Ideally, the video encoding scheme should balance the compression and error-resilience such that the end-to-end distortion is minimized. This must also be done under current channel characteristics, which account for the available bit rate on the channel and the channel error rate. It should be noted that most conventional video codecs do not consider methods for dynamically varying the amount of error resilience in the coded bitstream, but only focus on minimizing the coding distortion given the available bit rate.
In U.S. Pat. No. 6,317,462, “Method and apparatus for transmitting MPEG video over the internet,” issued on Nov. 13, 2001 to Boyce et al., a coded bitstream is split into two partitions: a high-priority partition and a low-priority partition. A systematic forward error erasure/correction (FEC) code, such as a Reed Solomon (n, k) code, is then applied to bits in the high priority partition. Boyce focuses on protecting important information at the bit level. However, error propagation effects are not addressed.
One useful technique to mitigate error propagation effects is to force some macroblocks to be coded as intra-blocks, also referred to as intra-block refresh. By intentially turning off the motion compensation for some macroblocks, the intra-macro blocks do not depend on past frames and error propagation can be minimized for those blocks. In “Optimal intra coding of blocks for robust video communication over the internet,” Image Communication, September 1999, Cote et al. described a random intra-block refresh technique to reduce the error propagation. The intra-block error rate β, influences both bit rate and the transmission distortion.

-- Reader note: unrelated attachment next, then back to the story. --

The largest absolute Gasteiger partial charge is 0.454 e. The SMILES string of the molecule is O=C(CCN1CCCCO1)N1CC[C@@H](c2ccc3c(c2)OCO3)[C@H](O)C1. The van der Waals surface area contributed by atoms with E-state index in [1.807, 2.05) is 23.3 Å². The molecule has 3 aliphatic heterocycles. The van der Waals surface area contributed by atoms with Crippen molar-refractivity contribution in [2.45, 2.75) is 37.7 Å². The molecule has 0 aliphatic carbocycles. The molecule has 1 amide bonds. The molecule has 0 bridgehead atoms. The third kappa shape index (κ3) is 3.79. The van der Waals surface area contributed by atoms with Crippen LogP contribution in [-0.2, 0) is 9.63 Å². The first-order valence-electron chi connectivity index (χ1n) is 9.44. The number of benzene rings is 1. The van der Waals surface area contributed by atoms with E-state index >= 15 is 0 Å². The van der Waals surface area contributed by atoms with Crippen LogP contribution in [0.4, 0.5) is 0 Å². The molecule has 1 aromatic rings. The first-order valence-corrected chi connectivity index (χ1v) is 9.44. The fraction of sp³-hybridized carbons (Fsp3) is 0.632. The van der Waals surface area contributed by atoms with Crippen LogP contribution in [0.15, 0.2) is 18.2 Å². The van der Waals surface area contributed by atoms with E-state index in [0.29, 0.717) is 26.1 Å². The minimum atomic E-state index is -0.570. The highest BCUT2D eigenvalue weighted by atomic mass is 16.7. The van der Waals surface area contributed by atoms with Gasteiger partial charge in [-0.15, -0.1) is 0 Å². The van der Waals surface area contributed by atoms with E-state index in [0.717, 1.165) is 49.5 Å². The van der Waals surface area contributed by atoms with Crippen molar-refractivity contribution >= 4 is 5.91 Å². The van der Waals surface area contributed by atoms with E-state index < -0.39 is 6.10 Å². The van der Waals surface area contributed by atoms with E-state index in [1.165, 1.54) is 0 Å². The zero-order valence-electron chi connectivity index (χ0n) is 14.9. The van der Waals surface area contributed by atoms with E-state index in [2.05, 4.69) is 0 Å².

The above prior art techniques for error-resilient video can be classified into two main categories depending on the means of adding redundancy. The redundancy can be added explicitly, e.g., FEC, or implicitly, e.g., intra-block refresh. However, it should be noted that different error resilient tools differ in the methods for adding redundancy and utilizing redundancy to reduce distortions, i.e., it should be possible to provide a better error resilience tool to further reduce distortion with the same amount of redundancy.
Another important problem in designing an error resilient video encoding scheme is to determine the amount of redundancy to add. Ideally, this should change adaptively according to current video signal and current channel characteristics. If the channel has a smaller error rate, or if the frames contain less motion, then less redundancy is needed. Otherwise, more redundancy should be added. Usually, because the signal and channel characteristics vary over time, a good video encoding scheme for transmission should also be changing the coding methodology and the amount of the redundancy dynamically based on the signal and channel characteristics.
In U.S. Pat. No. 6,339,450, “Error resilient transcoding for video over wireless channels,” issued on Jan. 15, 2002 to Chang et al., an error resilient transcoder is described. The transcoder maintains the resilience at an optimal level to accommodate the prevailing channel characteristics as measured by the BER of a wireless channel. The error resilience tools used include means for increasing the proportion of intra-blocks and increasing the length of slices.
In “Joint Source Channel Rate-Distortion Analysis for Adaptive Mode Selection and Rate Control in Wireless Video Coding” IEEE Trans. Circuits and System for Video Technology, June 2002, He et al. described a scheme to adaptively select intra-block rate and source-channel bit allocation based on time-varying wireless channel characteristics.